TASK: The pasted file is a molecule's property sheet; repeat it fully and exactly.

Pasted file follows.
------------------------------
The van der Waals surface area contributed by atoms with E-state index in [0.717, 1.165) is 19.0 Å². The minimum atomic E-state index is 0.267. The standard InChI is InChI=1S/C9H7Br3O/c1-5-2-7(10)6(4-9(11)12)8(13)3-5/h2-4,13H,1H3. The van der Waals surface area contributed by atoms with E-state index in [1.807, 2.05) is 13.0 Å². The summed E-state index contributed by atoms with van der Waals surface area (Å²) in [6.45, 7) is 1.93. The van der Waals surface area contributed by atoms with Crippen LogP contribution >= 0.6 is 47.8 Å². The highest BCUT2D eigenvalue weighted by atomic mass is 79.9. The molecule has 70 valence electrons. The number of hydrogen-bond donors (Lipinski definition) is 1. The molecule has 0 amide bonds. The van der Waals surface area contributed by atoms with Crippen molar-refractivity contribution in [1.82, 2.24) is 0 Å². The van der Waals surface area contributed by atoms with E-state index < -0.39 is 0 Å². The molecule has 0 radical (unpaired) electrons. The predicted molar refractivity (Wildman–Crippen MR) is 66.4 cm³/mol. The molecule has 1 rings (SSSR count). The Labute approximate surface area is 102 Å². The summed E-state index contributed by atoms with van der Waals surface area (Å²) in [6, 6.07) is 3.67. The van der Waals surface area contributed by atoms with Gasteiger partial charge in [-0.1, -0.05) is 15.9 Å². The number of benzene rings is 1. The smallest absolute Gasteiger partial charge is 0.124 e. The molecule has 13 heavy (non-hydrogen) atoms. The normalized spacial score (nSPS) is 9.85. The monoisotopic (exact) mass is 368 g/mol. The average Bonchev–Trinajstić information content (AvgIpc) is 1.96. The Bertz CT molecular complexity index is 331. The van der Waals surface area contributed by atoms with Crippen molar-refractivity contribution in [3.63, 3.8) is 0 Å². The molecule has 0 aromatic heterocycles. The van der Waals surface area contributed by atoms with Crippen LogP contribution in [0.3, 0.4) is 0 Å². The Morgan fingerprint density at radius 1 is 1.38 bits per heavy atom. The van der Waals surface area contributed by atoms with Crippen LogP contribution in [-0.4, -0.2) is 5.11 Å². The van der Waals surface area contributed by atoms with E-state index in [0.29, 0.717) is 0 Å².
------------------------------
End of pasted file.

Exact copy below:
The van der Waals surface area contributed by atoms with E-state index in [0.717, 1.165) is 19.0 Å². The minimum atomic E-state index is 0.267. The standard InChI is InChI=1S/C9H7Br3O/c1-5-2-7(10)6(4-9(11)12)8(13)3-5/h2-4,13H,1H3. The van der Waals surface area contributed by atoms with E-state index in [1.807, 2.05) is 13.0 Å². The summed E-state index contributed by atoms with van der Waals surface area (Å²) in [6.45, 7) is 1.93. The van der Waals surface area contributed by atoms with Crippen LogP contribution >= 0.6 is 47.8 Å². The highest BCUT2D eigenvalue weighted by atomic mass is 79.9. The molecule has 70 valence electrons. The number of hydrogen-bond donors (Lipinski definition) is 1. The molecule has 0 amide bonds. The van der Waals surface area contributed by atoms with Crippen molar-refractivity contribution in [1.82, 2.24) is 0 Å². The van der Waals surface area contributed by atoms with E-state index < -0.39 is 0 Å². The molecule has 0 radical (unpaired) electrons. The predicted molar refractivity (Wildman–Crippen MR) is 66.4 cm³/mol. The molecule has 1 rings (SSSR count). The Labute approximate surface area is 102 Å². The summed E-state index contributed by atoms with van der Waals surface area (Å²) in [6, 6.07) is 3.67. The van der Waals surface area contributed by atoms with Gasteiger partial charge in [-0.1, -0.05) is 15.9 Å². The number of benzene rings is 1. The smallest absolute Gasteiger partial charge is 0.124 e. The molecule has 13 heavy (non-hydrogen) atoms. The normalized spacial score (nSPS) is 9.85. The monoisotopic (exact) mass is 368 g/mol. The average Bonchev–Trinajstić information content (AvgIpc) is 1.96. The Bertz CT molecular complexity index is 331. The van der Waals surface area contributed by atoms with Crippen molar-refractivity contribution in [3.63, 3.8) is 0 Å². The molecule has 0 aromatic heterocycles. The van der Waals surface area contributed by atoms with Crippen LogP contribution in [0.3, 0.4) is 0 Å². The Morgan fingerprint density at radius 1 is 1.38 bits per heavy atom. The van der Waals surface area contributed by atoms with Crippen LogP contribution in [-0.4, -0.2) is 5.11 Å². The van der Waals surface area contributed by atoms with E-state index in [0.29, 0.717) is 0 Å².